Edgar Pacheco: I was born in south Mexico. I lived there until the age of 18. I had to move to the north of the country, because I was failing my classes due to many issues when I was young. But it was fine, because at that point I did not realize how important my family was in my life. And my parents gave me the opportunity to move out and become a responsible person on my own. I love the country where I was born, and I miss it.
David Hirsch: Well, thank you for being so authentic. So if I can paraphrase what you’ve said, there were some bad influences as you were growing up as a young person. And somebody had the foresight to say, this is not a good environment for Edgar. You need to go someplace else. And that helped you get focused and make some important decisions and put you on the right path.
Edgar Pacheco: Yes.
David Hirsch: I remember when you were growing up that you also had an older sister and a younger brother, and I’m wondering if you keep in contact with them.
Edgar Pacheco: There are four of us. My older sister [?] is a sociologist in my city, and my brother Juan is a doctor who is the head of a forensics department in [?]. Then my little sister Gladys has worked at a local bank for more than 20 years. My dad passed away in 2004. My mom is still living with my sisters.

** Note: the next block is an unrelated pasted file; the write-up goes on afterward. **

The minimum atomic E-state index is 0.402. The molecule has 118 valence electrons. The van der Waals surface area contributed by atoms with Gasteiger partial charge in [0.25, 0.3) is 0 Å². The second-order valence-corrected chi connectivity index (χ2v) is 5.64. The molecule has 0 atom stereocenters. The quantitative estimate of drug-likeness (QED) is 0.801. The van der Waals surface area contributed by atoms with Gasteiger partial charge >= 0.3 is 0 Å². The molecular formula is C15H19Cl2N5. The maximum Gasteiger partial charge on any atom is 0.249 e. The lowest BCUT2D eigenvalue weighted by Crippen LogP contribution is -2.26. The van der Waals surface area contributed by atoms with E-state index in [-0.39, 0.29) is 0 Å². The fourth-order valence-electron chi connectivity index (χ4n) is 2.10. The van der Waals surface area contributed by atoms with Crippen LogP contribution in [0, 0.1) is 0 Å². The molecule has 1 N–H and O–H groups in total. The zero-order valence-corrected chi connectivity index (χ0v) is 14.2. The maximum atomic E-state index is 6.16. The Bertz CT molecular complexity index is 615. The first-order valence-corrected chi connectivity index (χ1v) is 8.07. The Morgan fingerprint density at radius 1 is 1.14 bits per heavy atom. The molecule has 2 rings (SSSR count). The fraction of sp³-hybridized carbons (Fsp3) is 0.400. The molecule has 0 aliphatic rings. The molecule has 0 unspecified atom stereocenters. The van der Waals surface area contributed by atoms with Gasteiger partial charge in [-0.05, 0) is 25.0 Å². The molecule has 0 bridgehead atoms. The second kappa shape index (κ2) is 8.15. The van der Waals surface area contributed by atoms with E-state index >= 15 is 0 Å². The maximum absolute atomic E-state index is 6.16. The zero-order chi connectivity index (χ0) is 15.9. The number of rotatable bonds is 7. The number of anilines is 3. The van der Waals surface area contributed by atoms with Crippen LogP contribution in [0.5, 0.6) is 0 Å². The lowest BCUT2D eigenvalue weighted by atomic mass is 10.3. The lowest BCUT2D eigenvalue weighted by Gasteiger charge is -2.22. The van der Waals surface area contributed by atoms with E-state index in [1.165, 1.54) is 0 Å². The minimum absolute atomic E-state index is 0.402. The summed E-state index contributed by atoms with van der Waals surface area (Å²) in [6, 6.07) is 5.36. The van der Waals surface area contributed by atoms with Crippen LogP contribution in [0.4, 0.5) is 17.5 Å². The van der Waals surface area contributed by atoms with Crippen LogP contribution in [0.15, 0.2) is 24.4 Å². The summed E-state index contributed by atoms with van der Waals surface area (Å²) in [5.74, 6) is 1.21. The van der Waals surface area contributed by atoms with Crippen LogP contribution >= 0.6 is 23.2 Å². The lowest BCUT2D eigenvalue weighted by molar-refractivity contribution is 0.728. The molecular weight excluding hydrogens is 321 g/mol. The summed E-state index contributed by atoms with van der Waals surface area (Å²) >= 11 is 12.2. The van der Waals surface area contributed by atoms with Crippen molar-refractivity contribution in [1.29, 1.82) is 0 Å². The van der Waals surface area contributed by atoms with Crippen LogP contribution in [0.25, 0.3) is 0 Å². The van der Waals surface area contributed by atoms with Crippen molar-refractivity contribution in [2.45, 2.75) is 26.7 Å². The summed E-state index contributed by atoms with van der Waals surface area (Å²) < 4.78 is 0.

David Hirsch: Okay. Out of curiosity, what did your dad do for a living?
Edgar Pacheco: My dad started working for the Mexican postal office as a carrier, and he eventually became the postmaster.
David Hirsch: Well, sorry to hear that your dad passed away at such a young age, but I’m wondering how would you describe your relationship with your dad?
Edgar Pacheco: I had a good connection with my dad. He always stood up for me. I was always close to him and joking with him. My brother and sister said I was his favorite, but I didn’t see that. To me, he was the same with everybody. Maybe he was more concerned was me because I was the second child and the troublesome one.
He was a good dad. He was always for me. When he wasn’t working, he was home. He laughed and joked a lot, and he used to make fun things for me. He was also humble, and he was smart. I miss him, because he passed away a long time ago. But I’m grateful I had a close relationship with him.
David Hirsch: Yeah. Well thanks for sharing. I know there’s a running joke in our family because you’re not supposed to pick favorites.
Edgar Pacheco: Yes, exactly.
David Hirsch: As parents, you don’t ever want to say, “You’re my favorite,” because by definition you’re telling me others that they’re not your favorite. In our family, I refer to my oldest son is my favorite oldest son. And with my daughters, there’s a favorite oldest daughter, there’s a favorite middle daughter, and there’s a favorite youngest daughter. So anyway, they’re all my favorites.